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Vikram Sood’s Ultimate Goal

The battle of narratives has never been so grim as it is today, because real power comes not from the barrel of a gun but from those who control the narrative,” asserts former Research and Analysis Wing (RAW) chief Vikram Sood. With these words he delves deep into outlining how narratives are crucial to any country’s “ultimate goal” of not just domination but equally of not being dominated by another nation.

In his book, The Ultimate Goal, Sood shows how nations construct narratives. In a fascinating and comprehensive analysis of how countries enhance their strength and position, the author candidly admits that narratives are not always based on truth but explains why they need to at least be plausible for them to create the desired perception.

A timely book neatly divided into chapters that effortlessly tell the stories of America, Russia and China, it also takes into account how China is dealing with criticism over how the deadly Coronavirus – now ravaging the world – emanated from its soil. The former spymaster explains how it is trying to damage control a narrative that interferes with its geopolitical and economic goals and points out that the Corona crisis has deepened the fault lines between China and the US under Donald Trump; especially now that the US is in the midst of an election.

The book will interest intelligence agencies worldwide but is sure to have a bigger reading audience too as the narrative-building factory has a wide array of players that includes the military, the media, the film industry, the Church, and the powerful corporate world that is closely linked to governments in all countries.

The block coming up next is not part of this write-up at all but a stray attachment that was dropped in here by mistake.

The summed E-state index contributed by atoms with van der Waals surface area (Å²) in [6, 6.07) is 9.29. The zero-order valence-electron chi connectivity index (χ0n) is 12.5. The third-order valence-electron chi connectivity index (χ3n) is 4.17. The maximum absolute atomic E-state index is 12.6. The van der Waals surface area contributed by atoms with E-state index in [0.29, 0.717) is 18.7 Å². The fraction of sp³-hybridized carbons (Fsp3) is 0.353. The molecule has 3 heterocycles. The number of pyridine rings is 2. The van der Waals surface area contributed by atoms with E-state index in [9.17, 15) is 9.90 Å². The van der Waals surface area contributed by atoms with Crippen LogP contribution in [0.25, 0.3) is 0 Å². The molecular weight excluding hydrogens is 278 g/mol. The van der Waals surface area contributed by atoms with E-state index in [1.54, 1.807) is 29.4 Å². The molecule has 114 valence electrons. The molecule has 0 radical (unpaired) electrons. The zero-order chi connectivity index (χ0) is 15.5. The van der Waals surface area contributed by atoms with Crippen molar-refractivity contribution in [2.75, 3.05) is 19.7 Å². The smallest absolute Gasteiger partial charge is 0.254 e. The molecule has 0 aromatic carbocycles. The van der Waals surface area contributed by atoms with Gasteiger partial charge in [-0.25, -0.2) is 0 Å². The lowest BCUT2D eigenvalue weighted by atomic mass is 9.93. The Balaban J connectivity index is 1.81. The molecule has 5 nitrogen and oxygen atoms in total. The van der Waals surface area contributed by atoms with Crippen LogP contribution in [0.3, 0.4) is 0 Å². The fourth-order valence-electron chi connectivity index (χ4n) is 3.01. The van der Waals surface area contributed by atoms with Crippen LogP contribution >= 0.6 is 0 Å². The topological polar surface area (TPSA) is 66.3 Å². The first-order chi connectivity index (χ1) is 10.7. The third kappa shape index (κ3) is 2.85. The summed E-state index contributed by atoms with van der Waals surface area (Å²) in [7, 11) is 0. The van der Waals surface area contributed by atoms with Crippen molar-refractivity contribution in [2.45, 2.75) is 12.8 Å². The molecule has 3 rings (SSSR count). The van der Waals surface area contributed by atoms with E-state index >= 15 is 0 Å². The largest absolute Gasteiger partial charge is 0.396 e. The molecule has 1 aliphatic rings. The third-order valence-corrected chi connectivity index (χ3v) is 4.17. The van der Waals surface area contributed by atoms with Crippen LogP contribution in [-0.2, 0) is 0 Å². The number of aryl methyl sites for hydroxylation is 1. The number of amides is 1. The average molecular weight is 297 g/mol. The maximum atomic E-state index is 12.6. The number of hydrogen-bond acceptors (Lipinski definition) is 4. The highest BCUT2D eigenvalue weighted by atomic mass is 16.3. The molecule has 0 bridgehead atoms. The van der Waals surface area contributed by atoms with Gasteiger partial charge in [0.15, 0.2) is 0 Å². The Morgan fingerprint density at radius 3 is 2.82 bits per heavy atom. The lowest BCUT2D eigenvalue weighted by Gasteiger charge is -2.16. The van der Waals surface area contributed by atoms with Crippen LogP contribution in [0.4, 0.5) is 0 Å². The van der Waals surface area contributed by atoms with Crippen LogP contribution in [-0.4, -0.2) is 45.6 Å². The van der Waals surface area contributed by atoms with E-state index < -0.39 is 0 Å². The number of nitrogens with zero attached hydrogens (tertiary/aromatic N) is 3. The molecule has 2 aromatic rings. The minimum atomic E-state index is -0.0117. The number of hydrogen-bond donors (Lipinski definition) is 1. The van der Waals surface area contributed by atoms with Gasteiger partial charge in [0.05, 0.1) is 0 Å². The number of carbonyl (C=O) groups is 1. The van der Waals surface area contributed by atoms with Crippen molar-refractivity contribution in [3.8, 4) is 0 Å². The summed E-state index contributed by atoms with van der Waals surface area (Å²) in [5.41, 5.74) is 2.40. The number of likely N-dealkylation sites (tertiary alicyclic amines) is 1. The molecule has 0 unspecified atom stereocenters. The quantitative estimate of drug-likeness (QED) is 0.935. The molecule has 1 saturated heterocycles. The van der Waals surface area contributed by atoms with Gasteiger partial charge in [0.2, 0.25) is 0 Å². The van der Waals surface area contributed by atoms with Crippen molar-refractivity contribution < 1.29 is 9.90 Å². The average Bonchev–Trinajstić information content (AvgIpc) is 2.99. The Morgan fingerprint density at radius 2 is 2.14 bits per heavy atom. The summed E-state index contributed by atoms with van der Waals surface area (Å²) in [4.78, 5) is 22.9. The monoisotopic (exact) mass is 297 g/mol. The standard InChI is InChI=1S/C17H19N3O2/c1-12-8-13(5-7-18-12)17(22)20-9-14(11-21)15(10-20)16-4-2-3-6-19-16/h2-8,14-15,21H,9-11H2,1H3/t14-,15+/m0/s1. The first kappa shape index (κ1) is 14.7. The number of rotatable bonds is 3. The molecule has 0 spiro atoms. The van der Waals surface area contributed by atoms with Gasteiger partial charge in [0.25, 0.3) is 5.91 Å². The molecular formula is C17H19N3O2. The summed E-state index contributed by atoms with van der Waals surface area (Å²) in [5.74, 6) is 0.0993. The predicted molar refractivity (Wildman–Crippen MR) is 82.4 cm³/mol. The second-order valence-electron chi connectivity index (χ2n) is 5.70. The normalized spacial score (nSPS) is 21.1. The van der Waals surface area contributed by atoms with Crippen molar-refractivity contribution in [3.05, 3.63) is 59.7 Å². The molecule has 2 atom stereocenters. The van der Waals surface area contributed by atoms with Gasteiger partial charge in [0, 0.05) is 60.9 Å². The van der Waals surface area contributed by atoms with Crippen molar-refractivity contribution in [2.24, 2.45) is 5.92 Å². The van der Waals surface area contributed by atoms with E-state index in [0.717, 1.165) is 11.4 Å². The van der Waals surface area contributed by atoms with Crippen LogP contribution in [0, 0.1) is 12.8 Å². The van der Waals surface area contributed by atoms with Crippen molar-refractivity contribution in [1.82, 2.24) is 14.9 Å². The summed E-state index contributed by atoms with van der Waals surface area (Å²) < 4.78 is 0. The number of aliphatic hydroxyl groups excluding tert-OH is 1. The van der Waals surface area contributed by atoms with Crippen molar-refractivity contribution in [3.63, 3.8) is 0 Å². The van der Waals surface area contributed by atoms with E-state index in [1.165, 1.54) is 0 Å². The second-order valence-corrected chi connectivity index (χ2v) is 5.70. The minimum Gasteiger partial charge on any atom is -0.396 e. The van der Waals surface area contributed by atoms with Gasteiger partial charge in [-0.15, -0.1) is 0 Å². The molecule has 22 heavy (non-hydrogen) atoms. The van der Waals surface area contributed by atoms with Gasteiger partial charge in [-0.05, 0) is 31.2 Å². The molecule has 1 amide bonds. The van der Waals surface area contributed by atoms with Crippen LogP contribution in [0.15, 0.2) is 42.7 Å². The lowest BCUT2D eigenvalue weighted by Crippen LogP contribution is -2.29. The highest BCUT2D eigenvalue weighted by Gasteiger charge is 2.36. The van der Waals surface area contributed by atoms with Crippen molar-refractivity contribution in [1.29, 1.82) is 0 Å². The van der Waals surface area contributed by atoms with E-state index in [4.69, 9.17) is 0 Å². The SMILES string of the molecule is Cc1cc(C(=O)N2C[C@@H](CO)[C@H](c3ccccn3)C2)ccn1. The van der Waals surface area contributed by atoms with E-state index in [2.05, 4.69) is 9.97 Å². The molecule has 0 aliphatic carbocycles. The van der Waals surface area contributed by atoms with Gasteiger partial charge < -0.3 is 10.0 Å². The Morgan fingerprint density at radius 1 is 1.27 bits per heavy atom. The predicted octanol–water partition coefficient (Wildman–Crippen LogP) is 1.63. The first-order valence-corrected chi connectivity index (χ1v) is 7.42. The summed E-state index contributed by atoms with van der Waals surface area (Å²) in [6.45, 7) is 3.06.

Read it to learn how a narrative can become truth through persuasion “somewhat like a Coca-Cola advertisement, or through manipulation of the mind, as was done by the US administration in the run-up to the Iraq War in 2003.” Sood writes, “Narratives are for self-justification; they are designed by the narrator not only to tell his version his way but also to tell your version his way.” He should know. He’s been in the business of spycraft for decades and is now part of the Observer Research Foundation, a public policy think tank.

Where the book disappoints and leaves you yearning for more is when it finally gets to the India chapter. In the introduction, Sood teases the reader about how India’s narrative was created by the West, from the time it ruled the world. He also says the chapter “deals with how India now tries to answer the question: who are we, and what is an India for all, without favours?”

The answers, however, are not detailed through a case study of how any contemporary Indian government has sought to build a “narrative” with the help of the media – print television or internet, its intelligence agencies, or its tech and corporate worlds.

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